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UCI fire back at Verbruggen: disagreement never reached court

UCI President Brian Cookson has released a statement in the wake of a reported settlement that will allow Hein Verbruggen to remain as the sport governing body’s honorary president. Despite reports of a lawsuit being settled, Cyclingnews understands from the UCI that there was no legal case, but rather a threat of legal action from Verbruggen and a complaint before the IOC Ethics Commission, which was later withdrawn.

Following a seemingly reluctant agreement, however, the UCI sent Cookson’s statement to Cyclingnews in an email Monday, which read,

"Those close to cycling know very well where the UCI went wrong in the past, including the conflicts it needlessly got into and which seriously damaged its credibility. I was elected to change the way the UCI conducts itself and therefore, following a request from the International Olympic Committee (IOC), I indeed met with Mr Hein Verbruggen last summer. We came to a confidential agreement, which was to ensure, amongst other things, that he would stop using his influence to criticise and cause trouble for the UCI. Since Mr Verbrugeen never respected his commitments, the agreement is considered null. No money has ever been paid to Mr Verbruggen since I became President."

According to a report on the website, Verbruggen agreed to terms with the UCI, which settled a legal case. However, according to the UCI, their disagreement had never reached the courts.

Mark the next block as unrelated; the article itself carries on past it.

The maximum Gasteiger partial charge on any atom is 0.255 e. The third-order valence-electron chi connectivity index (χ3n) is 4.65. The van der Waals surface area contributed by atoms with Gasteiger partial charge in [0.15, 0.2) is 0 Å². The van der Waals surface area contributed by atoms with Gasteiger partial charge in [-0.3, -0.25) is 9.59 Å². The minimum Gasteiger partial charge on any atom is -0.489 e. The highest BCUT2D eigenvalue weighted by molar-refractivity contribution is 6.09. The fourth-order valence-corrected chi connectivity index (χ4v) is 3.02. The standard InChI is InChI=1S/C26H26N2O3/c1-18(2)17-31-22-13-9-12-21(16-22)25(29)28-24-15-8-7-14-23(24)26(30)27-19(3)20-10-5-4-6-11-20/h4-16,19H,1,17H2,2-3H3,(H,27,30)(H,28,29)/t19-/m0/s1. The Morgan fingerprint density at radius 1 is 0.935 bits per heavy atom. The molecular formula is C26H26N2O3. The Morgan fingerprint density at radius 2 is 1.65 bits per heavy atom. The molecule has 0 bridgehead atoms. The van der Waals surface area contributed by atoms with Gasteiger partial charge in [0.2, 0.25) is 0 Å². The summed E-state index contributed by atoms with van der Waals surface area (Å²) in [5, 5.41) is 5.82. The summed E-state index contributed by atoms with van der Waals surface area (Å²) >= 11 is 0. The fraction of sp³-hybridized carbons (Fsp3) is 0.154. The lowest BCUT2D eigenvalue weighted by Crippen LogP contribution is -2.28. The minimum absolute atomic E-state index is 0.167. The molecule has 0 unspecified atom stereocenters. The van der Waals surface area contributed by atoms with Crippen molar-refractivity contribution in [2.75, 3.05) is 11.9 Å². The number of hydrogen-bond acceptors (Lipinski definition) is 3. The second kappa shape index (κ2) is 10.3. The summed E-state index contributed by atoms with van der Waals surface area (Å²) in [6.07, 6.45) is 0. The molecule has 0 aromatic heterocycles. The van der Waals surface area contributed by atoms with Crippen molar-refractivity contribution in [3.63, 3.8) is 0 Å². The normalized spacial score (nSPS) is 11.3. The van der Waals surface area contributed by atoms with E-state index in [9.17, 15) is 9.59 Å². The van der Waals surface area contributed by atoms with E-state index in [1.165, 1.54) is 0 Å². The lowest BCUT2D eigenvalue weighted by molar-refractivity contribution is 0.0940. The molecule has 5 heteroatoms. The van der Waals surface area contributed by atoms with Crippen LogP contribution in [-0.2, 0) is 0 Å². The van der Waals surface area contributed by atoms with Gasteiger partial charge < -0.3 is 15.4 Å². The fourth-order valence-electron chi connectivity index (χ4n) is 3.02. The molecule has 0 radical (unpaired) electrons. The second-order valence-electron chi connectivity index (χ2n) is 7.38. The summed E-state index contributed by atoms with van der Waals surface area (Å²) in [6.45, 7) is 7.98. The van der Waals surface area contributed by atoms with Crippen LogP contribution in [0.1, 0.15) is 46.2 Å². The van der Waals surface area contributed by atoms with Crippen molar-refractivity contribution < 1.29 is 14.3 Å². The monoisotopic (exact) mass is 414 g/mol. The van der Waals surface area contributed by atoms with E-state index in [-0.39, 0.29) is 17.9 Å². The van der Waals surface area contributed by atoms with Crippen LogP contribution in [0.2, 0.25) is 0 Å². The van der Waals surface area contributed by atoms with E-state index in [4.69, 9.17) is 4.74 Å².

Cookson had called on Verbruggen to step down from his position as honorary president of the UCI after the Dutchman was criticised in the CIRC report for his relationship with disgraced seven-time Tour de France winner Lance Armstrong.

The report also accused Verbruggen, who was the president of the UCI from 1991-2005, and the UCI at that time of protecting and giving favouritism to Armstrong, and described two donations made to the UCI from Armstrong, along with Verbruggen’s role in the Vrijman report.

However, Verbruggen said the report didn’t show any evidence to back up its claims and he questioned its validity.

Although Cookson had initially called on Verbruggen to step down as honorary president of the UCI, they seem to have reached an agreement whereby Verbruggen will remain in his position. In addition, reported that the UCI were required to publish text on their website with regards to Verbruggen’s reservations surrounding the CIRC report with a link to his website.

It was also reported that a payment will be made by the UCI to Verbruggen to help pay for his supposed legal fees, at roughly €40,000, a claim made by Verbruggen.

Following the settlement, Verbruggen told “Mr. Cookson renounces definitively from asking me to resign from my Honorary-Presidency and agrees not to mention this question anymore publicly or privately.”


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